Santorum Surge Watch: The Vander Plaats-ening

Reporting on Politics and Policy.
Dec. 20 2011 12:11 PM

Santorum Surge Watch: The Vander Plaats-ening

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INDIANOLA, IA - DECEMBER 29: (L-R) Bob Vander Plaat, former U.S. Sen. Tim Hutchinson (R-AR), Minute Man project founder Jim Gilchrist and Republican presidential hopeful and former Arkansas governor Mike Huckabee wait to walk off the campaign bus before attending a 'Meet Mike Huckabee' event at Signatures Grill December 29, 2007 in Indianola, Iowa. With less than a week to go before the Iowa caucus, Mike Huckabee has returned to Iowa to continue campaigning. (Photo by Justin Sullivan/Getty Images)

Photo by Justin Sullivan/Getty Images

When I last talked to Bob Vander Plaats, as the Gingrich bounce was at its fullest elasticity, he was explaining that the former speaker's personal life was a consideration that lots of Christians were dealing with. "Since four or five years ago, he’s shown a very transparent grace and maturity," said Vander Plaats of Gingrich. "He’s been married to Callista for over a decade. He’s healed his relationship with his children.”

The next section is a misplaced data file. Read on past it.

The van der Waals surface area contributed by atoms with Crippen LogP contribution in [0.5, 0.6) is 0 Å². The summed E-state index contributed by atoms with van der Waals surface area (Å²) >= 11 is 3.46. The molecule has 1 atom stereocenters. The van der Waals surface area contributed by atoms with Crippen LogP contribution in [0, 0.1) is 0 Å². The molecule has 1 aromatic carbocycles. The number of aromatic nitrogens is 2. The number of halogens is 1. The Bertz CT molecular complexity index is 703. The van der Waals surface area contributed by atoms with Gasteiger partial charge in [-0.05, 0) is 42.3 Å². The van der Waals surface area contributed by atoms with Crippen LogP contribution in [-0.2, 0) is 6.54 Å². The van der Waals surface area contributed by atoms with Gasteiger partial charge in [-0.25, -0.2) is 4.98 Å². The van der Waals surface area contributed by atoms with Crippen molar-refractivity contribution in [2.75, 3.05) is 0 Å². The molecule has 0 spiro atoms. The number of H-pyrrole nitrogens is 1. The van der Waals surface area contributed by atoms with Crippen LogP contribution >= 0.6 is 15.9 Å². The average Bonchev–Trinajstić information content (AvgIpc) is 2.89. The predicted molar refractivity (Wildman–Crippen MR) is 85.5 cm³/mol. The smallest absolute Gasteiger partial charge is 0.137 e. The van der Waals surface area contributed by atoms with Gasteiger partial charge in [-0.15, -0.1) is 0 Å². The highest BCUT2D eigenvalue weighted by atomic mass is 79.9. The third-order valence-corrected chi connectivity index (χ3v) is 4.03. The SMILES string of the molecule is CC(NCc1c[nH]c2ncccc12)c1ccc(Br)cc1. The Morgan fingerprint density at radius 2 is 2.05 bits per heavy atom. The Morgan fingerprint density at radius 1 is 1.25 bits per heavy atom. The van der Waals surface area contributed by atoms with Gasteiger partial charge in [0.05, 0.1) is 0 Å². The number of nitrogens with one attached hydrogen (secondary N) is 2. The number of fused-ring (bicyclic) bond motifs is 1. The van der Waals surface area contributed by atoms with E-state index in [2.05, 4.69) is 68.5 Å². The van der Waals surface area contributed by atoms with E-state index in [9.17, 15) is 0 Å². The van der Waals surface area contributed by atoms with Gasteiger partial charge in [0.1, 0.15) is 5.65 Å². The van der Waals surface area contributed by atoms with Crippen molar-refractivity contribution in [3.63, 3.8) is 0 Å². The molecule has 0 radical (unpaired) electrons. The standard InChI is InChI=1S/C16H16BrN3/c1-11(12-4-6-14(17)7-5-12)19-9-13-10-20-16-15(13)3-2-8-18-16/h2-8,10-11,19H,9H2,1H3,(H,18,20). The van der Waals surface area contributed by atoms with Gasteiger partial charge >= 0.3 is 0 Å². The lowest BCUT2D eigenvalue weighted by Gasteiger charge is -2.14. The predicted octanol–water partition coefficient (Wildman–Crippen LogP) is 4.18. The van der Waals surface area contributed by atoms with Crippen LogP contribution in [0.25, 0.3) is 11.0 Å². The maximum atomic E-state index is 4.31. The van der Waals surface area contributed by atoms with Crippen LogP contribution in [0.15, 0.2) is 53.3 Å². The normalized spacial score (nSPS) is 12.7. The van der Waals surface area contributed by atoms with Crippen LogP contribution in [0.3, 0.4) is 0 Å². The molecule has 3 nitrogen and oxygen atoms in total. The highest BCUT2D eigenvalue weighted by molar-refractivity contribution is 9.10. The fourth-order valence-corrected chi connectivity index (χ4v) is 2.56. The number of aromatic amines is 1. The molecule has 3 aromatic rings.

Well, there's only so far that you can take that and still be a credible leader of Iowa social conservatives. (Whenever I write this, I get a flurry of e-mails assuring me that he really really isn't.) Today, Vander Plaats -- the top man credited with organizing Mike Huckabee's 2008 upset -- endorses Rick Santorum. Strangely, BVP's Iowa FAMiLY Leader allowed him to make the decision by granting a dispensation; he doesn't speak for the group, the group will remain non-partisan.

"I believe Rick Santorum comes from us,” Vander Plaats told reporters at a press conference in a hotel lobby here. “Not to us. He comes from us. He is one of us."
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Very true. Santorum's lifestyle, alliances, everything, are more in line with those of BVP than of anyone else. In 2007, Vander Plaats wrote a memoir titled "Light from Lucas," about what he and his family had learned from their youngest, disabled son. Santorum's youngest daughter, Bella, is disabled, and he's talked frequently (and cut video) about what he's learned from her. In retrospect it's hard to imagine the kingmaker knighting anyone else.

Gingrich isn't coming out of this with nothing. He made inroads with BVP and his flock. He can bracket this news with his own endorsement from Don Wildmon, founder of the American Family Association, which sort of plays the role of UFC to the Family Research Council's demure WWE. This endorsement is ideological, not personal. "Newt Gingrich recognizes the threat to our country posed by judges and lawyers imposing values upon the country inconsistent with our religious heritage," he says, "and has proposed constitutional steps to bring the courts back in balance under the constitution."

David Weigel is a Slate political reporter.